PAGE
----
High Society

The Rake uncovers the trove of self-expressive gems found in the pockets of the world’s most stylish man. Photographed at the Mount Street shop of his friend Mariano Rubinacci, we caught up with Nick Foulkes to discover what artefacts populate his personal universe of style.
High Society
Inspired and inspiring barometer of all things elegant, the Oxford- educated author and celebrity journalist Nick Foulkes is to the world of artisan hand tailoring and haut de gamme horology what Dominick Dunne is to high-society crime — that is to say, he is the authority. A contributing editor to Vanity Fair and a perennial voice in the Financial Times, GQ and Newsweek, Foulkes is also the author of numerous tomes such as Dunhill by Design, High Society and Dancing into Battle: A Social History of the Battle of Waterloo. While Foulkes may have lent his biographical skill to Count d’Orsay in The Last of the Dandies, he is — resplendent in his Terry Haste suit and Charvet shirt — a living testament to the culture of dandyism being far from vanquished. His writing shimmers with perspective and resonates with wit belied by knowledge of craftsmanship so profound he could teach a class on the subject.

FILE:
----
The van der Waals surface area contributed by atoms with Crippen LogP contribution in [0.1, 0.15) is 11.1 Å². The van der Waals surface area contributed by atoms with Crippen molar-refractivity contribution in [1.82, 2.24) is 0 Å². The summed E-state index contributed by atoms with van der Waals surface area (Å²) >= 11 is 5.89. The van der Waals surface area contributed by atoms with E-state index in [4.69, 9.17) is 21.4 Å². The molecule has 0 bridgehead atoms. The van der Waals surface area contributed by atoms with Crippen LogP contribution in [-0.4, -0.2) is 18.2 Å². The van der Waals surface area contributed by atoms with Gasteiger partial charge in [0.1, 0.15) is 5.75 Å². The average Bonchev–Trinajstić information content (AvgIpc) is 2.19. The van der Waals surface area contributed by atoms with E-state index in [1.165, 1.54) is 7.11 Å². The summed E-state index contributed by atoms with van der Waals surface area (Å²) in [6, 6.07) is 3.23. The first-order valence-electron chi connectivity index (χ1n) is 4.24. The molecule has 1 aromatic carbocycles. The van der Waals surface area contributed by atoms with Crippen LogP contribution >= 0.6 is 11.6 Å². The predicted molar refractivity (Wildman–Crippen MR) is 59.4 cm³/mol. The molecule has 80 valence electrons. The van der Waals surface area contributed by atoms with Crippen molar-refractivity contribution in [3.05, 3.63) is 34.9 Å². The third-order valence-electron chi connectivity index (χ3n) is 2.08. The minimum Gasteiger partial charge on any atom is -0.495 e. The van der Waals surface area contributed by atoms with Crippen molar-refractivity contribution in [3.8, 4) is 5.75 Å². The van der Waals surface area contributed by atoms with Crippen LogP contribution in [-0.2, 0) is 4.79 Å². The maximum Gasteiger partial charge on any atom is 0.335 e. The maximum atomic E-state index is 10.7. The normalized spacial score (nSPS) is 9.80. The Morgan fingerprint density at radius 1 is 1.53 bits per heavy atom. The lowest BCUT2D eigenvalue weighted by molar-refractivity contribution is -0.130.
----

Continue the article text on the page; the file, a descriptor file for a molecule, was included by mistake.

Nick’s gold cigar cutter is  fixed rakishly through his lapel hole and tucked behind his pocket square. It reminds us that he received Havana’s Man of the Year Award in 2007.
The gold tie clip was inspired by one of Nick’s friends, Bruno Capogreco. Nick brought a paper clip to his goldsmith for inspiration.
A money clip retains his lucre.
Nick’s right hand is adorned with bracelets: The blue bracelet is made by the younger of his two sons; the second is of American design but bought in Spain; the silver skulls were a gift from his wife and children — a witty reminder of “Omnia Vanitas”; the fourth one, made from elephant hair and pink gold, he rarely takes off. Foulkes explains, “The only other one I’ve ever seen was owned by a woman who had it made in the 1930s.”
Nick’s cu inks are vintage Nardi.
Nick bespeaks his lovely, slim benchmade shoes at London’s Eric Cook. The pair he’s wearing is 10 years old.
On his right hand, he also wears an 18th-century ring featuring Socrates, whom Nick adores because he was “such a pain in the arse.”
Photography by Munster